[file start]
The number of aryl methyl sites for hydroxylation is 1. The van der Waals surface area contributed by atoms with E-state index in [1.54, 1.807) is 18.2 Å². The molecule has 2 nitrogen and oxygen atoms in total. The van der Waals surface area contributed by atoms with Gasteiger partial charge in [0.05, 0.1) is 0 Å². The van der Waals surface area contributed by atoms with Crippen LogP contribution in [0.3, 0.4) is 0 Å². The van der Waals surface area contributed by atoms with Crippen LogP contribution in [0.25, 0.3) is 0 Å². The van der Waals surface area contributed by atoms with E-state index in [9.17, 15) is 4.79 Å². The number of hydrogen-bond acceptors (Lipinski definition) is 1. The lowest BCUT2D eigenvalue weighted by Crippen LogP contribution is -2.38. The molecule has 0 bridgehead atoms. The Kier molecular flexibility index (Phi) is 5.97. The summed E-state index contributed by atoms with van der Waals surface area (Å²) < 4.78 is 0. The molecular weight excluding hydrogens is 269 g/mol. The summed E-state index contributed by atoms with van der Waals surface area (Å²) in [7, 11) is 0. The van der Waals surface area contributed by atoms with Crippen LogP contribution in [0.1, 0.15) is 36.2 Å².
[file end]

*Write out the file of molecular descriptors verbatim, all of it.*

The number of aryl methyl sites for hydroxylation is 1. The van der Waals surface area contributed by atoms with E-state index in [1.54, 1.807) is 18.2 Å². The molecule has 2 nitrogen and oxygen atoms in total. The van der Waals surface area contributed by atoms with Gasteiger partial charge in [0.05, 0.1) is 0 Å². The van der Waals surface area contributed by atoms with Crippen LogP contribution in [0.3, 0.4) is 0 Å². The van der Waals surface area contributed by atoms with Crippen LogP contribution in [0.25, 0.3) is 0 Å². The van der Waals surface area contributed by atoms with E-state index in [9.17, 15) is 4.79 Å². The number of hydrogen-bond acceptors (Lipinski definition) is 1. The lowest BCUT2D eigenvalue weighted by Crippen LogP contribution is -2.38. The molecule has 0 bridgehead atoms. The Kier molecular flexibility index (Phi) is 5.97. The summed E-state index contributed by atoms with van der Waals surface area (Å²) < 4.78 is 0. The molecular weight excluding hydrogens is 269 g/mol. The summed E-state index contributed by atoms with van der Waals surface area (Å²) in [7, 11) is 0. The van der Waals surface area contributed by atoms with Crippen LogP contribution in [0.1, 0.15) is 36.2 Å².